Pope calls for protecting women and girls from trafficking

People hold a statue associated with Saint Josephine Bakhita as Pope Francis leads the Angelus from his studio window overlooking St. Peter’s Square in the Vatican on February 7, 2022. In his remarks, the Pope encouraged people to not to despair, but to invite Jesus into their lives. (CNS photo by Vatican Media)

VATICAN CITY (CNS) — Pope Francis has encouraged decisive action against human trafficking and female genital mutilation.

“In the face of these scourges of humanity, I express my sadness and urge all those with responsibilities to act decisively to prevent both the exploitation and the humiliating practices that afflict women and girls in particular,” the pope said on February 6, the International Day of Zero Tolerance for Female Genital Mutilation.

After praying the Angelus with visitors in St. Peter’s Square, the pope said, “About 3 million girls undergo this operation every year, often in very dangerous conditions for their health.”

“This practice, unfortunately widespread in various parts of the world, undermines the dignity of women and seriously undermines their physical integrity,” he said.

The pope also highlighted the upcoming celebration of the International Day of Prayer and Awareness Against Human Trafficking, February 8, the liturgical memorial of Saint Josephine Bakhita.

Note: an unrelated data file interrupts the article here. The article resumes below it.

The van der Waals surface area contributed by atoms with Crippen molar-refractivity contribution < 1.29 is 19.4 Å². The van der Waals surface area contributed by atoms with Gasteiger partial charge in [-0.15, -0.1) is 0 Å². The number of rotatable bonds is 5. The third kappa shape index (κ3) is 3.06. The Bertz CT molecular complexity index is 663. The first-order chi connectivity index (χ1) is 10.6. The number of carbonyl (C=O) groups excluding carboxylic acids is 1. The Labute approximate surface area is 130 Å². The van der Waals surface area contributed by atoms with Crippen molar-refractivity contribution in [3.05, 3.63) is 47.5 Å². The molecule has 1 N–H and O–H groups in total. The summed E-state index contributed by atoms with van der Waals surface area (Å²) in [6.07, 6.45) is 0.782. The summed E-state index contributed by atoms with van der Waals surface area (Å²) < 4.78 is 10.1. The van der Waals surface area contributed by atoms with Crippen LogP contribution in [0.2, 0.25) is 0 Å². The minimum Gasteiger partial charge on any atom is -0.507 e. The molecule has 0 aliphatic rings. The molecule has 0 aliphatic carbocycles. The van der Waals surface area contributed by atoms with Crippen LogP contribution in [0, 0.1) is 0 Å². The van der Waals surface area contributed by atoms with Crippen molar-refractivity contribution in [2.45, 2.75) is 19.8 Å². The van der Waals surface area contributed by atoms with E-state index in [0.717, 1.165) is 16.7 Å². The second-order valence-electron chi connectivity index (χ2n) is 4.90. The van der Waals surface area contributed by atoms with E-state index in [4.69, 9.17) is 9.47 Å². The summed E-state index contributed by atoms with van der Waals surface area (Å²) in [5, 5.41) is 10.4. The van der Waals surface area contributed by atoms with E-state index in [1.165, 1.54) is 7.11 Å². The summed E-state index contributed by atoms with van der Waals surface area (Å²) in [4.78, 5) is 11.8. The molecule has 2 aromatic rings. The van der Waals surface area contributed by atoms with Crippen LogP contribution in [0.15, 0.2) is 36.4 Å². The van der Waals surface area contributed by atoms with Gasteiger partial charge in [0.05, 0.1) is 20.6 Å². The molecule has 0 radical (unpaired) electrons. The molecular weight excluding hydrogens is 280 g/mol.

He called the crime of human trafficking a “deep wound, inflicted by the shameful pursuit of economic interests without any respect for the human person”.

“So many girls – you see them in the street – who are not free, are slaves to traffickers, who send them to work and, if they don’t bring the money, beat them. That’s what’s happening today in our cities today. Let’s really think about it,” he said.

The pope greeted nuns in the square who are part of the Talitha Kum network, which fights against human trafficking.

“Thank you for what you are doing, for your courage. Thank you. I encourage you in your work,” he said before blessing a statue of Saint Josephine Bakhita by artist Timothy Schmalz. The work “Free the Oppressed” was dedicated to the victims of trafficking and to all women, in particular the nuns committed to their liberation.

The Talitha Kum networks are active on five continents and coordinate the anti-trafficking efforts of over 3,000 nuns from different congregations, friends and partners. They care for the victims and seek solutions to the inequalities that make people vulnerable to traffickers.

Talitha Kum coordinates the work of partner organizations preparing for the World Day of Prayer, dedicated this year to “The Power of Care. Women, economy and human trafficking.

People were invited to participate in an online prayer marathon at www.preghieracontrotratta.org from 9 a.m. to 5 p.m. Central European Time (3 a.m. to 11 a.m. EST) and covering the different time zones of Oceania , from Asia and the Middle East to Africa, then Europe and finally South and North America.

Also, after the Angelus prayer, the pope launched an appeal for the protection of all human life.

Noting that February 6 marked the “Day for Life” in Italy, the pope said: “This appeal is valid for all, especially for the most vulnerable categories: the elderly, the sick and even children prevented from to be born”.

“I join the Italian bishops in promoting the culture of life as a response to the logic of rejection and demographic decline. All

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